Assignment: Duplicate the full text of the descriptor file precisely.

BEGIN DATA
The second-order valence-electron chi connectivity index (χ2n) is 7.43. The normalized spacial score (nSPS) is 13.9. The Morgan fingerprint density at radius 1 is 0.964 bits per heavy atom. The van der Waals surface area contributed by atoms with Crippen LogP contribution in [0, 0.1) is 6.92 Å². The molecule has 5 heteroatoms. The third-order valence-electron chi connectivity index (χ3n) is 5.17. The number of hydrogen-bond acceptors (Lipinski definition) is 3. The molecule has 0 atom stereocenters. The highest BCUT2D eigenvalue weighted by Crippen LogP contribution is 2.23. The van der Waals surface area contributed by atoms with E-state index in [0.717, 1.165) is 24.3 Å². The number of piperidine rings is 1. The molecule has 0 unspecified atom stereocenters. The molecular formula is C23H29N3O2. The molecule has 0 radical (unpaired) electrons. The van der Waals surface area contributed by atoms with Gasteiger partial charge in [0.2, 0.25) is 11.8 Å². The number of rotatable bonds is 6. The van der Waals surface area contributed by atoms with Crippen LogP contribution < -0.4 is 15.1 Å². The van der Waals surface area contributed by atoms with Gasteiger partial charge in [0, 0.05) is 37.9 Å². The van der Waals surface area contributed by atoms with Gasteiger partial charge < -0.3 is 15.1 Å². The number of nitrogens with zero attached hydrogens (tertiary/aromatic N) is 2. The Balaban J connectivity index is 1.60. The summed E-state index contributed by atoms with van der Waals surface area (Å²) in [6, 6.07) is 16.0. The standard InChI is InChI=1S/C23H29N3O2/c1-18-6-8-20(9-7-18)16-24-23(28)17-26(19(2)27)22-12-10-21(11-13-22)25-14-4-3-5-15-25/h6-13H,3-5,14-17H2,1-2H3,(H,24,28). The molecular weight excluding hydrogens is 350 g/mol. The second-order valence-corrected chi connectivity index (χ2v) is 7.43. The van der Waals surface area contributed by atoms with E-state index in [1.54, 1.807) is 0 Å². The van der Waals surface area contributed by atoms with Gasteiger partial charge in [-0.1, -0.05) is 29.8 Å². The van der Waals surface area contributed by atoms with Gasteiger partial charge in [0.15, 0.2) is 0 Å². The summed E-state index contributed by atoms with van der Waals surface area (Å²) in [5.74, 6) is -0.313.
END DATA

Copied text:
The second-order valence-electron chi connectivity index (χ2n) is 7.43. The normalized spacial score (nSPS) is 13.9. The Morgan fingerprint density at radius 1 is 0.964 bits per heavy atom. The van der Waals surface area contributed by atoms with Crippen LogP contribution in [0, 0.1) is 6.92 Å². The molecule has 5 heteroatoms. The third-order valence-electron chi connectivity index (χ3n) is 5.17. The number of hydrogen-bond acceptors (Lipinski definition) is 3. The molecule has 0 atom stereocenters. The highest BCUT2D eigenvalue weighted by Crippen LogP contribution is 2.23. The van der Waals surface area contributed by atoms with E-state index in [0.717, 1.165) is 24.3 Å². The number of piperidine rings is 1. The molecule has 0 unspecified atom stereocenters. The molecular formula is C23H29N3O2. The molecule has 0 radical (unpaired) electrons. The van der Waals surface area contributed by atoms with Gasteiger partial charge in [0.2, 0.25) is 11.8 Å². The number of rotatable bonds is 6. The van der Waals surface area contributed by atoms with Crippen LogP contribution < -0.4 is 15.1 Å². The van der Waals surface area contributed by atoms with Gasteiger partial charge in [0, 0.05) is 37.9 Å². The van der Waals surface area contributed by atoms with Gasteiger partial charge < -0.3 is 15.1 Å². The number of nitrogens with zero attached hydrogens (tertiary/aromatic N) is 2. The Balaban J connectivity index is 1.60. The summed E-state index contributed by atoms with van der Waals surface area (Å²) in [6, 6.07) is 16.0. The standard InChI is InChI=1S/C23H29N3O2/c1-18-6-8-20(9-7-18)16-24-23(28)17-26(19(2)27)22-12-10-21(11-13-22)25-14-4-3-5-15-25/h6-13H,3-5,14-17H2,1-2H3,(H,24,28). The molecular weight excluding hydrogens is 350 g/mol. The second-order valence-corrected chi connectivity index (χ2v) is 7.43. The van der Waals surface area contributed by atoms with E-state index in [1.54, 1.807) is 0 Å². The van der Waals surface area contributed by atoms with Gasteiger partial charge in [-0.1, -0.05) is 29.8 Å². The van der Waals surface area contributed by atoms with Gasteiger partial charge in [0.15, 0.2) is 0 Å². The summed E-state index contributed by atoms with van der Waals surface area (Å²) in [5.74, 6) is -0.313.